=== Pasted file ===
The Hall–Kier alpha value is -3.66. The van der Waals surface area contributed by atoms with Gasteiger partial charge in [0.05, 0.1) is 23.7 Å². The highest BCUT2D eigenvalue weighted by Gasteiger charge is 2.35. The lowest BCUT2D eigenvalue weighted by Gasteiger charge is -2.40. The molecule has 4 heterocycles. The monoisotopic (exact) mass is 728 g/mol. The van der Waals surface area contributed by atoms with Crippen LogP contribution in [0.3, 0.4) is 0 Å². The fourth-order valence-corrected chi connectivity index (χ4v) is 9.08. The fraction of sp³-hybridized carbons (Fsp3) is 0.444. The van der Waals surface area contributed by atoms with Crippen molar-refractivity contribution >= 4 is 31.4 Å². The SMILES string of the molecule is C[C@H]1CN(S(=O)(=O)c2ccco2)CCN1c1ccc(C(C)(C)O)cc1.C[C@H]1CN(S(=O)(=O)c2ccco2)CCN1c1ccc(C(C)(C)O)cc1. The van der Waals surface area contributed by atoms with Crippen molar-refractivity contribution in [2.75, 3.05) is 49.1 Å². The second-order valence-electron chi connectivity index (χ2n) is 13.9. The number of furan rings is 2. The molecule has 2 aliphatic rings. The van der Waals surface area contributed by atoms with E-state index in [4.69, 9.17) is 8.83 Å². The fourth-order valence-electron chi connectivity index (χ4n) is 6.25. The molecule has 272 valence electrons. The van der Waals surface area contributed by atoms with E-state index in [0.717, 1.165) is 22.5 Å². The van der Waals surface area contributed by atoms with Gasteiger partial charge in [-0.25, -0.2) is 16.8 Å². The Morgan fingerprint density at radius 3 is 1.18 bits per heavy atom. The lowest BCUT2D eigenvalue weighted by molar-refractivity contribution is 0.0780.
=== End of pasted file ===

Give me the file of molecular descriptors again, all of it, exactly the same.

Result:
The Hall–Kier alpha value is -3.66. The van der Waals surface area contributed by atoms with Gasteiger partial charge in [0.05, 0.1) is 23.7 Å². The highest BCUT2D eigenvalue weighted by Gasteiger charge is 2.35. The lowest BCUT2D eigenvalue weighted by Gasteiger charge is -2.40. The molecule has 4 heterocycles. The monoisotopic (exact) mass is 728 g/mol. The van der Waals surface area contributed by atoms with Crippen LogP contribution in [0.3, 0.4) is 0 Å². The fourth-order valence-corrected chi connectivity index (χ4v) is 9.08. The fraction of sp³-hybridized carbons (Fsp3) is 0.444. The van der Waals surface area contributed by atoms with Crippen molar-refractivity contribution >= 4 is 31.4 Å². The SMILES string of the molecule is C[C@H]1CN(S(=O)(=O)c2ccco2)CCN1c1ccc(C(C)(C)O)cc1.C[C@H]1CN(S(=O)(=O)c2ccco2)CCN1c1ccc(C(C)(C)O)cc1. The van der Waals surface area contributed by atoms with Crippen molar-refractivity contribution in [2.75, 3.05) is 49.1 Å². The second-order valence-electron chi connectivity index (χ2n) is 13.9. The number of furan rings is 2. The molecule has 2 aliphatic rings. The van der Waals surface area contributed by atoms with E-state index in [4.69, 9.17) is 8.83 Å². The fourth-order valence-electron chi connectivity index (χ4n) is 6.25. The molecule has 272 valence electrons. The van der Waals surface area contributed by atoms with E-state index in [0.717, 1.165) is 22.5 Å². The van der Waals surface area contributed by atoms with Gasteiger partial charge in [-0.25, -0.2) is 16.8 Å². The Morgan fingerprint density at radius 3 is 1.18 bits per heavy atom. The lowest BCUT2D eigenvalue weighted by molar-refractivity contribution is 0.0780.